It would reach the echelon of Journey and Flower if it wasn’t for the oftentimes frustrating gameplay.

The Arctic Tundra is only as dangerous as it’s gameplay:

On the surface, Never Alone is standard gameplay; a simple side-scrolling platformer with the occasional puzzle requiring either you or two plays to use both characters to solve them. Some of them can be easy, like having Fox find a secret route to get to a ledge and drop a rope down for Nuna to climb. Others can be difficult, like goading the polar bear into slamming into a wall to break it open. Otherwise, there’s nothing else really to it, nor is there any gameplay that sets it apart from others with similar mechanics.

Contextually, everything makes sense in terms of gameplay…for the most part. The gameplay highlights codependency, the acceptance and understanding of nature, the role of humanity in the scheme of things, and our connection with the spirit world. The details behind the gameplay captures the essence of the Iñupiaq cutlure.

Never Alone’s biggest strength comes in the form of its puzzles requiring you to use both Fox and Nuna. Some of them can be simple, like having Fox climb up a wall, push down a rope, and help Nuna up the wall. Or, some of them can be a little more challenging, like taking on a bear to make it knock out a wall blocking your way. They break up the monotony of the gameplay and provide little doses of extra fun.

Man oh man did these guys get annoying.

Unfortunately, the game suffers from too many issues that both frustrate and pull out the player from the journey. Particularly, there’s a giant difficult spike in the last third of the game that is unforgiving if terms of timing. There were many moments I just had to set down the controller and walk away in order to keep my frustrations at bay. When I finished the game, the journey had no longer been about Nuna, the Fox, or saving the village; it became about beating the damn game. The objective was lost in the fray.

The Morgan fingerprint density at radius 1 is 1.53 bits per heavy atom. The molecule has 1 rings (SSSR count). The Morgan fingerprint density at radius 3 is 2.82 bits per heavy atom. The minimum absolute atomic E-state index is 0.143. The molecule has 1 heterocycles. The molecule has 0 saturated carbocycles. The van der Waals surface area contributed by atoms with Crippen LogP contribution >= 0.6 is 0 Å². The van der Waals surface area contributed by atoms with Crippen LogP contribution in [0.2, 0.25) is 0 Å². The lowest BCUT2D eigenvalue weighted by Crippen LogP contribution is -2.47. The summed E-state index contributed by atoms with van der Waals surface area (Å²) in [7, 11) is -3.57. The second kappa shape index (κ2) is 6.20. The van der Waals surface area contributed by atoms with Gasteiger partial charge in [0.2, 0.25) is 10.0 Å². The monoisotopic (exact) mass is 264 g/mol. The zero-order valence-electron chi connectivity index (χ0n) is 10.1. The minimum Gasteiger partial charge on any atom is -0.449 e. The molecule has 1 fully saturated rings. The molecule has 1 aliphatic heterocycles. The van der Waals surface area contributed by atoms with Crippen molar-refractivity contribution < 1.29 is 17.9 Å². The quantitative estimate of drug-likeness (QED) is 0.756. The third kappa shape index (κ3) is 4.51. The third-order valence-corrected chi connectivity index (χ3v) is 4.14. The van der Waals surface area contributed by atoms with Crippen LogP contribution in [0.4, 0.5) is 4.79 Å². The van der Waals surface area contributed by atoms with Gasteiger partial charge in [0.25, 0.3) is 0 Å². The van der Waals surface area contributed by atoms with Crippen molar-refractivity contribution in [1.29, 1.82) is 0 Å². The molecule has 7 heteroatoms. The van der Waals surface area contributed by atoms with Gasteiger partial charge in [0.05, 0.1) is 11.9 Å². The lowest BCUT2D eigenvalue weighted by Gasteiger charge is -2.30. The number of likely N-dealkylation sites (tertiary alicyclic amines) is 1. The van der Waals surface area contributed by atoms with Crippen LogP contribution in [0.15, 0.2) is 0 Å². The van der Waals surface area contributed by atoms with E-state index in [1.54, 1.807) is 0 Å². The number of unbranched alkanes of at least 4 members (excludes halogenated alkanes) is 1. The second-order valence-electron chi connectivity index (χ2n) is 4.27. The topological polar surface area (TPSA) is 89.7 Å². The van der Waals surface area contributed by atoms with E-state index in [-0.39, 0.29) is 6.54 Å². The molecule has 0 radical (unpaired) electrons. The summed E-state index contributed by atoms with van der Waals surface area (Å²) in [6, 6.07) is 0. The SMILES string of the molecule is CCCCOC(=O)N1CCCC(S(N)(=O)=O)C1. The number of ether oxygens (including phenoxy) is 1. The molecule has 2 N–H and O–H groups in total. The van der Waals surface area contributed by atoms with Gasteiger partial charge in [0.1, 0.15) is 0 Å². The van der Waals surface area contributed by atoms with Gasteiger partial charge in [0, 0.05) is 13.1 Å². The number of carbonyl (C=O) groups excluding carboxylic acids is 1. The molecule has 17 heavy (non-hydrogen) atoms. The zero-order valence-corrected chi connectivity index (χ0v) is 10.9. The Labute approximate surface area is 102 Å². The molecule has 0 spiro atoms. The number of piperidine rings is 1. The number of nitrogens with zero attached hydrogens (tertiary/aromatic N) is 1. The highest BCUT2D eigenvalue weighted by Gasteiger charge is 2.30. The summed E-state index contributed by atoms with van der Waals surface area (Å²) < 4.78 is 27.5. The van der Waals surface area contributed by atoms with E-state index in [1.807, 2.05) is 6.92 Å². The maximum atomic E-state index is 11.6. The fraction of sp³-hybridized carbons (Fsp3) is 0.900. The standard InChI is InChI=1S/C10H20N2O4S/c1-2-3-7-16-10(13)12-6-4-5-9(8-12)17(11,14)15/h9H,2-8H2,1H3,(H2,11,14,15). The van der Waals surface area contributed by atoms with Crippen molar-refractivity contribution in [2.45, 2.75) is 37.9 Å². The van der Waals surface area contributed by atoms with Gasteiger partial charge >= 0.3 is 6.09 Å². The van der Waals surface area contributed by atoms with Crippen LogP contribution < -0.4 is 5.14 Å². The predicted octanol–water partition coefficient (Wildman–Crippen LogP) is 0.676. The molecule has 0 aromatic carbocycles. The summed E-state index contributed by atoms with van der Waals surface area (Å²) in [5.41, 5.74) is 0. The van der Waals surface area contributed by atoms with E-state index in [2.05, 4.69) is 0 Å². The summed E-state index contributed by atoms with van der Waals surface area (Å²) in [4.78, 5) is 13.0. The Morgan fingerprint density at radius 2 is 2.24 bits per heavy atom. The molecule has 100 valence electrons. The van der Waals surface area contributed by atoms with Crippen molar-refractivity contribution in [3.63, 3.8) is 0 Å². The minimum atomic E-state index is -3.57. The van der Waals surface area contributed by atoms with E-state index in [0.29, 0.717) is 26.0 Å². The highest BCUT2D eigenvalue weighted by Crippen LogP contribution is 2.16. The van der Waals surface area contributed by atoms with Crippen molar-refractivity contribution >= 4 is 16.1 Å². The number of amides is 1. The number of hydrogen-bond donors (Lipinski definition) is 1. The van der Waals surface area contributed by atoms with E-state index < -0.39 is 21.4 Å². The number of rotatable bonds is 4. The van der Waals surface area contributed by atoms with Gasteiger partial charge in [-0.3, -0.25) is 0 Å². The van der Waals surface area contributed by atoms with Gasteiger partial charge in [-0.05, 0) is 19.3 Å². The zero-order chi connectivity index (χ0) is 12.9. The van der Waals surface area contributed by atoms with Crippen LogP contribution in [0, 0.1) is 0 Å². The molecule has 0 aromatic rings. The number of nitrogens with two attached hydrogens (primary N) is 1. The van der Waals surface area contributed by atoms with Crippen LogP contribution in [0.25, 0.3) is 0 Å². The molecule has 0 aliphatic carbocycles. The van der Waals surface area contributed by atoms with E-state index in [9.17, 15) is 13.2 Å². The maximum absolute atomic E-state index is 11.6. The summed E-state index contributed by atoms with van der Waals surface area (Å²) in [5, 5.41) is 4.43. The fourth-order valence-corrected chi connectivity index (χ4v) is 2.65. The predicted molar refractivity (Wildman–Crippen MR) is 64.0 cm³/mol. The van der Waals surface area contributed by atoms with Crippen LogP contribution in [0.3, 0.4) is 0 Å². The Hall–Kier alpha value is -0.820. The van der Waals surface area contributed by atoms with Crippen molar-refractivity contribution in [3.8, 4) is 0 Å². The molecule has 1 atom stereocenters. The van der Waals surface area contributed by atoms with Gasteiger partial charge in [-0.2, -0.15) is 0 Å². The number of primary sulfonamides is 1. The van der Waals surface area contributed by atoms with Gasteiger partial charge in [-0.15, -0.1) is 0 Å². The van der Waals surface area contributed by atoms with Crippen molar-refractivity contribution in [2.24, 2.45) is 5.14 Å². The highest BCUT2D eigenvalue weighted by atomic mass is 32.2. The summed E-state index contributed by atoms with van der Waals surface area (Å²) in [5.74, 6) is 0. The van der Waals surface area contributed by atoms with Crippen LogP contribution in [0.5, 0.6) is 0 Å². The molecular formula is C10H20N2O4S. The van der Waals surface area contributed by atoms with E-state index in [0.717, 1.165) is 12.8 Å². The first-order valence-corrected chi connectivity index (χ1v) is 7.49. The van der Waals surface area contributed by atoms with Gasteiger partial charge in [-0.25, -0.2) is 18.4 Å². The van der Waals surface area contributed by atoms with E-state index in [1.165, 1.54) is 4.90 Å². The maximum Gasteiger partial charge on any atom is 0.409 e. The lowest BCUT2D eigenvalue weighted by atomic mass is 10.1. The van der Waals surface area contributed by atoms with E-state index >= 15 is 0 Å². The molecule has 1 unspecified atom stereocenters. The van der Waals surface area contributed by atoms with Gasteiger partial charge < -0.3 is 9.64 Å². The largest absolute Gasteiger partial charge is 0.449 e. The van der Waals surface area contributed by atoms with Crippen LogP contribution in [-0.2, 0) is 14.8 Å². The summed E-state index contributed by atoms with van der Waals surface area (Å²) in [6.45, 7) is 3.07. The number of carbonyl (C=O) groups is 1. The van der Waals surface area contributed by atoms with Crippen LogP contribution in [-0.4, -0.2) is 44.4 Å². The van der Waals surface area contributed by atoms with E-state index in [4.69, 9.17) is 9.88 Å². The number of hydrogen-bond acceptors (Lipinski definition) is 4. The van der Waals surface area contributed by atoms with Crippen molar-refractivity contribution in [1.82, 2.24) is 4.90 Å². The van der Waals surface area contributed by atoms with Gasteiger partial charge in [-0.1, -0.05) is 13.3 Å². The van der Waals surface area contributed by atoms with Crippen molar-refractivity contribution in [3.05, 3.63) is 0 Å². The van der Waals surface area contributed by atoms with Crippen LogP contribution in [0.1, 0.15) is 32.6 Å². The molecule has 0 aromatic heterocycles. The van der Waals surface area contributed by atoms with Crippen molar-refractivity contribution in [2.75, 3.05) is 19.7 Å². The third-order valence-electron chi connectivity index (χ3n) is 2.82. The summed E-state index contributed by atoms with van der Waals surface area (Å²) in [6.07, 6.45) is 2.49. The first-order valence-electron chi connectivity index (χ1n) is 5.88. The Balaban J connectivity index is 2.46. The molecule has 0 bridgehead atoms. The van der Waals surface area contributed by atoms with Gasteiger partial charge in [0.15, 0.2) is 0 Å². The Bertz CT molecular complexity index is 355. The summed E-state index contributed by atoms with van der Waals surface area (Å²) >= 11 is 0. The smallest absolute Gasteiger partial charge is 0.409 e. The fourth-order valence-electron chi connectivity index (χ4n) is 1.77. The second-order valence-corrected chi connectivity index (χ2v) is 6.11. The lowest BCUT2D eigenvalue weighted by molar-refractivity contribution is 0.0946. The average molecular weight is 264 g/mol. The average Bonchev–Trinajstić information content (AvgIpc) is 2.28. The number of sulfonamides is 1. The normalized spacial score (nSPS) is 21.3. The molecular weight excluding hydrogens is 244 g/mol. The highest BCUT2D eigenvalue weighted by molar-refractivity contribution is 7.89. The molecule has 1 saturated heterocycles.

Also, the AI can be feel unintelligent and frustrating. I can’t tell you how many times I was close to beating a platform sequence…only to end up having to start over because the AI jumped too soon, or didn’t move fast enough. There was always something that could go wrong that would go wrong.

I also couldn’t stand the fact that the videos for “Cultural Insight” came in the form of collectibles littered throughout the game. I get it; a lot of modern major games have some sort of collectible system in order to give the game more “meat”. In Never Alone, the owls with the collectibles aren’t hard to find (some are directly in your path), it just feels unnecessary. It lacks purpose, other than to fit within the parameters of what a modern day game does. It’s like a little reminder that we’re playing a game and takes away from the immersion.

In case you didn't know what an owl looks like...
In case you didn’t know what an owl looks like…

In fact, that’s the very heart of my issue of Never Alone; it can never get away long enough to be a completely immersive experience. For a game highlighting a culture hardly discussed in any sort of medium that’s meant to be an immersive experience, there’s too much that reminds the player that you’re playing a game that has a journey in the background.

A Tale of Two Interests

Honestly, I want to recommend Never Alone as a game to play for the fact that it achieves very significant milestones in video game development. I love the fact that the Iñupiaq were able to work with the dev team from the beginning to the end of the game in order to make sure it retained everything they felt captured their culture. Watching the videos showed just how happy the tribe was to work on this game and to spread knowledge about their world. It’s also the first time we’ve seen games step out of the normal storytelling techniques we’ve grown accustomed to.

Never Alone is a game that actually made me care about the journey and the characters. I felt myself rooting for Nuna and Fox even when the obstacles seemed impossible to beat.

Everything in this game has a purpose and that’s very prevalent in all the details of the game; from the level design, to the cutscenes that are stylized to look like they’re on scrimshaw, to the point of the tale, everything has an intention and accomplishes it with mastery. When a game has a clear vision and is able to capture that, it’s amazing.

At the same time, this gameplay for Never Alone holds it back from reaching it’s true potential. The collectible system, the frustrating AI all of these serve as bitter reminder that this is a game. Lastly the ridiculous difficulty spike of the last third of the game changes the objective of finishing the journey to finishing the game. It’s as if it embraces the identity of being a game, and stays within the parameters.

It’s a shame, really, because this game evoked a lot that reminded me of the same feelings I had while playing Journey. That’s why this is a hard game to recommend; there’s just so much good to it that it barely outweighs the bad. This is a beautiful, short game that’s worth exploring for both the game and the videos. From my understanding, this is just one game in a series to explore the native Alaskan tribes. If that’s the case, I hope the next installment can improve upon its predecessor.